Monday, May 16, 2011

Watching a Dream come True

I have been involved with what is now Glenwood Caverns Adventure Park since 1982.  My caving buddy from the Colorado School of Mines, Steve had the idea to reopen a historical comercial cave called Fairy Cave.  We actually got ran off for trespassing the first time we visited the cave.

It took Steve about 17 years to get a deal done with the previous owner, and Steve and his wife Jeanne were gracious enough to allow me to be a partner even though I could not financially contribute much.

Steve has always been the visionary of building the business.  It has been an amazing journey watching his dream evolve into what it is today. 

There have been many ups and downs over the last twelve years since we opened, but Steve continues to chase his passion and make his dream come true.

I put a lot of effort in the first couple years, but since then I just come to visit, see what he has got done, and
to say WOW!

So, this weekend I made the journey over two snowy passes to Glenwood Springs once again to enjoy a stay with Steve and Jeanne.  
It is fun to come over in the Spring, because I get to see what Steve ( left ) and Kelly ( right ) have dreamed up and made happen over the winter.

Steve is the dreamer and Kelly is the "make it happen" guy!  The stuff these two create over a winter is simply amazing!
One of this spring's new additions is a bungie jump tower, with a zip line coming off the side!
It's awesome!
That's a lady jumping off, after taking about 10 minutes to get up the nerve to go!   It is huge amount's of entertainment for the guests watching below!

Monday, May 9, 2011

Front Range 60 - 2nd MTB Race of the Season and Jeffrey's First - ever

After a week of mostly rest after our Moab vacation, it was time for Jeffrey and me to take on the Front Range 60 miler mountain bike race at Bear Creek Park just South of Golden.

The weather was the nicest this year, with it getting up into the low 80's.   A shock after what we have been riding in all year and in Moab.

I somehow got the number 13, which reminded me to be careful.

My plan was to go out easy, but I managed to blow that off and get my heart rate really high the first couple miles.  I paid for that dearly on the last half of the race.

Jeffrey passed me in the first mile, and I thought to myself " kick ass - his extra training is really paying off!"

Then, at the top of the first climb I looked down hill and say a dust cloud caused by a wreck.  I soon say it was Jeffrey with the rubber side up and the lycra side down.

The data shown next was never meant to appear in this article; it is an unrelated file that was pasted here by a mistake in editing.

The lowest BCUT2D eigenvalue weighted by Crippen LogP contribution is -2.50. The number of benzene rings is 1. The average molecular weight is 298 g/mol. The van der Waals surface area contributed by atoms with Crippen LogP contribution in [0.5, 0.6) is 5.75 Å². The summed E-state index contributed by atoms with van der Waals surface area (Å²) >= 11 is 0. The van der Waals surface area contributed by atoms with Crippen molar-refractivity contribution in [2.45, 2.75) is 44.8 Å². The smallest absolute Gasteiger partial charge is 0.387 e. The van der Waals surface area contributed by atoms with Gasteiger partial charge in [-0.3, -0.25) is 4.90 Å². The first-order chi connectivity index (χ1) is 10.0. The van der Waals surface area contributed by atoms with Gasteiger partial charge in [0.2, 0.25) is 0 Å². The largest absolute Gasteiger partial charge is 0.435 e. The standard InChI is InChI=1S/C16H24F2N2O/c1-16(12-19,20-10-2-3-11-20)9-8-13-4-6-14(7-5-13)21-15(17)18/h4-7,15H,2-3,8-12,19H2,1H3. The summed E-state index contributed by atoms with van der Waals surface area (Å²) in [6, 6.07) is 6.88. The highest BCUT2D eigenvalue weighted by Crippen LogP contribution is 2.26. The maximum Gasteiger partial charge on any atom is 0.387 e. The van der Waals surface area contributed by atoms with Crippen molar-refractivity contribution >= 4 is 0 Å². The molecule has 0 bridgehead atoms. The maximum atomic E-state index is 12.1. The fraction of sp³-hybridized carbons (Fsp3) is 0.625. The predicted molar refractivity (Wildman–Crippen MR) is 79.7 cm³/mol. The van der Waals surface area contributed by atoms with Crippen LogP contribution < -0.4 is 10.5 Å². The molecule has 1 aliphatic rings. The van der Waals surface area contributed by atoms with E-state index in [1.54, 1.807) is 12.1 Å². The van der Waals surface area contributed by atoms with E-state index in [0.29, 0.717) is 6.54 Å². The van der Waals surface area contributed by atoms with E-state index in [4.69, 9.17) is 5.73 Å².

He said he was fine and I took off for a pretty long day, finishing up at 5 hours 40 minutes, and hamstring cramps on the last hill.  I finished in the last 10% of racers, but I finished and that was my goal.

Jeffrey finished 4 laps out of 6 and he had only planned to do 3.  It was his first mtn bike race and he finished with big bruises on his legs and a big smile.

The glass is totally half full with that guy!   He is VERY inspirational for me! 

Sunday, May 8, 2011

Day 6 - Cold ride to the van and a Serenede

Our last day was a 34 mile bike ride to Lake Powell to catch the van.  It was a sunny day, dry, but a little bit on the cold side.
The skys were surpising clear after all the wind we had the night before.  Jeffrey mentioned that he thought that the views this day were the best of the trip.  I even got him to smile for the camera without too much prodding!  :)
The end of the trip ended with another great meal, and

a serenede by Dave, our van driver!  He is quite a talented singer!
Then it was time for the haul back to Moab.  Andrew took the opportunity to catch up on some z's.

We all went back to our motel's, got showers, and hooked up for a fabulous dinner to cap off the trip.

Vacation was quickly coming to an end, and every one was thinking about the week ahead.  Well, not for Andrew, the lucky Brit had another week of vacation riding another tour with Western Spirit out of Fruita, Co.

Not that I am jealous, or anthing.

The vacation was a good adventure, and although the weather was not optimum it could have been much more unkind.

I am sure there will be more catered mountain bike trips in our future......

Saturday, May 7, 2011

Day 5 - Ride out to the Wall

Since we were not moving camp on Friday, Lowry, Colleen, and Joanne stayed close to camp and went for hikes.

Andy, Jeffrey, and myself went with Tim and Mary on a 24 mile ride on more technical terrain out to look at the Maze from a different angle.

Mary gave Jeffrey and me a lesson on how to get our bikes up a step or ledge.  My first practice on my own resulted in an endo / face plant / sumersault on a bike and twisting my wrist on impact. 

My wrist was sore but not broken and we proceeded on with no more practice for me.  :)